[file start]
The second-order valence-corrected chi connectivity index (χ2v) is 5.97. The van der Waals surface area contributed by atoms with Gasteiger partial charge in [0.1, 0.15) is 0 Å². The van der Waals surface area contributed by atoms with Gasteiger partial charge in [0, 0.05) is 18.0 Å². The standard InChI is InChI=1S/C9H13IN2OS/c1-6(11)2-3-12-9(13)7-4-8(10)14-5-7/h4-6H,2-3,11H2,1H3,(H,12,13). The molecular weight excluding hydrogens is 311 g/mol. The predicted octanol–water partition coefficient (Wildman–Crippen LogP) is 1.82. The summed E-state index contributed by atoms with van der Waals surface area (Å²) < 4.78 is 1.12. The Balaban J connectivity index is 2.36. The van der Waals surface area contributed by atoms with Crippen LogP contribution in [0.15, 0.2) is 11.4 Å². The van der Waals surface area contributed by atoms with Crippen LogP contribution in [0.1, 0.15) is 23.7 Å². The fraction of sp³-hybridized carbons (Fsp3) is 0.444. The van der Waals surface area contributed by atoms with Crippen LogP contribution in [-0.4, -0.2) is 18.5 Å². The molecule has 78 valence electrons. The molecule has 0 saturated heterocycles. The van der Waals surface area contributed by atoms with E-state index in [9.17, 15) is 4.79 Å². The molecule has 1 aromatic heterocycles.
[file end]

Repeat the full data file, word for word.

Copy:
The second-order valence-corrected chi connectivity index (χ2v) is 5.97. The van der Waals surface area contributed by atoms with Gasteiger partial charge in [0.1, 0.15) is 0 Å². The van der Waals surface area contributed by atoms with Gasteiger partial charge in [0, 0.05) is 18.0 Å². The standard InChI is InChI=1S/C9H13IN2OS/c1-6(11)2-3-12-9(13)7-4-8(10)14-5-7/h4-6H,2-3,11H2,1H3,(H,12,13). The molecular weight excluding hydrogens is 311 g/mol. The predicted octanol–water partition coefficient (Wildman–Crippen LogP) is 1.82. The summed E-state index contributed by atoms with van der Waals surface area (Å²) < 4.78 is 1.12. The Balaban J connectivity index is 2.36. The van der Waals surface area contributed by atoms with Crippen LogP contribution in [0.15, 0.2) is 11.4 Å². The van der Waals surface area contributed by atoms with Crippen LogP contribution in [0.1, 0.15) is 23.7 Å². The fraction of sp³-hybridized carbons (Fsp3) is 0.444. The van der Waals surface area contributed by atoms with Crippen LogP contribution in [-0.4, -0.2) is 18.5 Å². The molecule has 78 valence electrons. The molecule has 0 saturated heterocycles. The van der Waals surface area contributed by atoms with E-state index in [9.17, 15) is 4.79 Å². The molecule has 1 aromatic heterocycles.